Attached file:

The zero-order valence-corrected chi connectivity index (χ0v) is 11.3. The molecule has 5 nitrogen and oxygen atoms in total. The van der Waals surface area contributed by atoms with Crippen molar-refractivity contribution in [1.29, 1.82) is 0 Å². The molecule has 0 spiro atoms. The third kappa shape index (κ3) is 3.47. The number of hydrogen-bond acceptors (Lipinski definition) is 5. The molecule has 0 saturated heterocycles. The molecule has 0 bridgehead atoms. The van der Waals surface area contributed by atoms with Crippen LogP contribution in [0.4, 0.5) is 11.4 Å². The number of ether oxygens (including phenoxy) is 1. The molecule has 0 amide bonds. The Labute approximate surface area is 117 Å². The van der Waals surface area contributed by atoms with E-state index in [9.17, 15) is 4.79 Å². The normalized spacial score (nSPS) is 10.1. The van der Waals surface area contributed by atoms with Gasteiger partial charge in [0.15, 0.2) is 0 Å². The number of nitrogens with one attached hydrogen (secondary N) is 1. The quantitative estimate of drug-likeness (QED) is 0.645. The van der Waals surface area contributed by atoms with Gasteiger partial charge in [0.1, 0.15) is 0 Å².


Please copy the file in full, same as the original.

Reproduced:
The zero-order valence-corrected chi connectivity index (χ0v) is 11.3. The molecule has 5 nitrogen and oxygen atoms in total. The van der Waals surface area contributed by atoms with Crippen molar-refractivity contribution in [1.29, 1.82) is 0 Å². The molecule has 0 spiro atoms. The third kappa shape index (κ3) is 3.47. The number of hydrogen-bond acceptors (Lipinski definition) is 5. The molecule has 0 saturated heterocycles. The molecule has 0 bridgehead atoms. The van der Waals surface area contributed by atoms with Crippen LogP contribution in [0.4, 0.5) is 11.4 Å². The number of ether oxygens (including phenoxy) is 1. The molecule has 0 amide bonds. The Labute approximate surface area is 117 Å². The van der Waals surface area contributed by atoms with E-state index in [9.17, 15) is 4.79 Å². The normalized spacial score (nSPS) is 10.1. The van der Waals surface area contributed by atoms with Gasteiger partial charge in [0.15, 0.2) is 0 Å². The number of nitrogens with one attached hydrogen (secondary N) is 1. The quantitative estimate of drug-likeness (QED) is 0.645. The van der Waals surface area contributed by atoms with Gasteiger partial charge in [0.1, 0.15) is 0 Å².